What you're hearing is an example of a consonant that is more plosive in English than it is in Hebrew. Other languages are like Hebrew in this respect. For example, if you study French, you have to get used to less explosion of air with letters like p and t. My father, may he rest in peace, knew 52 languages of which he taught probably 20 at college level + decoding Chinese and Japanese secret messages during WW II . The way he taught students to soften up their plosives was to dangle a Kleenex in front of your face close to your mouth. You say the English plosive and see how far the Kleenex blows away. Then you practice saying it in a way that the tissue does not blow much away from your face. Hope that helps.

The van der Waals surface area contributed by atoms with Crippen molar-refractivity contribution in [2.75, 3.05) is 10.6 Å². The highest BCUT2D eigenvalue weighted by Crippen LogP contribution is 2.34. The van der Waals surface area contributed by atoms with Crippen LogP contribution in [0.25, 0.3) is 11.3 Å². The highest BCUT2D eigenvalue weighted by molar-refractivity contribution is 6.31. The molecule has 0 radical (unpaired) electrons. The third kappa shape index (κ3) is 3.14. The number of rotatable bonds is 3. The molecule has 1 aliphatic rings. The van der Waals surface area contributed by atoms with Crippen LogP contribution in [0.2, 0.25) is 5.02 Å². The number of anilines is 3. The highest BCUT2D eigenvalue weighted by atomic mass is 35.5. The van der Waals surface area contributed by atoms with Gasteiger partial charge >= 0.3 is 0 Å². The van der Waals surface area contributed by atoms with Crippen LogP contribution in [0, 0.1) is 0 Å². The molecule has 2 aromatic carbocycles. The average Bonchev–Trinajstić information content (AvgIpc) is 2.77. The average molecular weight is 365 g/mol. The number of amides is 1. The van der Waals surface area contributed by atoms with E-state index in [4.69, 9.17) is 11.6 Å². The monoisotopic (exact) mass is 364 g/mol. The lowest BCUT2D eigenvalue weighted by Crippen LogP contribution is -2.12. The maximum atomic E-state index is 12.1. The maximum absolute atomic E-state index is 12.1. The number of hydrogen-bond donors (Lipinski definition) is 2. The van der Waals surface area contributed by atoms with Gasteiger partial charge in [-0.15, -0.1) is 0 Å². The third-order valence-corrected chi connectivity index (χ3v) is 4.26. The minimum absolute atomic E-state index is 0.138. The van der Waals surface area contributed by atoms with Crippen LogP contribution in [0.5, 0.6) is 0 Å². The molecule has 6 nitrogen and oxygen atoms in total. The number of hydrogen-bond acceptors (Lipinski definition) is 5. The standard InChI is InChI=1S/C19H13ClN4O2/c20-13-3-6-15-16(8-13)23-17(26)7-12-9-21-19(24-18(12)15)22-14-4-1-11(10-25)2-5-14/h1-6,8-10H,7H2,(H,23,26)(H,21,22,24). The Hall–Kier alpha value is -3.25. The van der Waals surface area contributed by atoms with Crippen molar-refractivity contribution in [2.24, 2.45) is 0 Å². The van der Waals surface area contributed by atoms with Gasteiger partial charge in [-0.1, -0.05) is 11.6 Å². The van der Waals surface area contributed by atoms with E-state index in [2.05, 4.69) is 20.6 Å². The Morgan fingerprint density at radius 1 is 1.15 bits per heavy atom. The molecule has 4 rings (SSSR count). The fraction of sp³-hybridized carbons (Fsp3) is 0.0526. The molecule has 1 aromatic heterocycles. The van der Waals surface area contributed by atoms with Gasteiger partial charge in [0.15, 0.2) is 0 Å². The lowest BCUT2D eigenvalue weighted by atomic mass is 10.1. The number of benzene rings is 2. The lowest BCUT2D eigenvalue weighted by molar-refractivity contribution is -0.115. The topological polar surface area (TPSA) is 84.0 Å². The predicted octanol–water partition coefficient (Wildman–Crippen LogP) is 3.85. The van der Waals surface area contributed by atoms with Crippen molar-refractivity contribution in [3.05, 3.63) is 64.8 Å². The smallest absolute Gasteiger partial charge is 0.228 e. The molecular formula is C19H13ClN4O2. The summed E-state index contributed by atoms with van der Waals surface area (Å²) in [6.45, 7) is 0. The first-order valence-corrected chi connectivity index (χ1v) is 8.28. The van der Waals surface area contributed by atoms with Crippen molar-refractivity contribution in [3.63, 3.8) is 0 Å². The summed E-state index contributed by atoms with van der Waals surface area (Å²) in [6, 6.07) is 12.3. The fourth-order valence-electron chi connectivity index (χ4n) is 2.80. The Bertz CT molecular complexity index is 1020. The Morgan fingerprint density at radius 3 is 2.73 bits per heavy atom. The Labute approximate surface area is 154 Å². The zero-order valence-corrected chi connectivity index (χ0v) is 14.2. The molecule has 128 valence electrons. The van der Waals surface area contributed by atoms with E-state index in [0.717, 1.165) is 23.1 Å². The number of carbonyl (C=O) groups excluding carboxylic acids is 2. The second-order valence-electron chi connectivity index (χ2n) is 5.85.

But 'the elephant is high' does not necessarily mean 'in a high place'. I think this is a US/British English issue. As far as I know, an elephant can be described as 'high' (i.e. of great height); 'tall' would be something high and thin, e.g. people, buildings, trees, but not so much an elephant (outside the US, at least).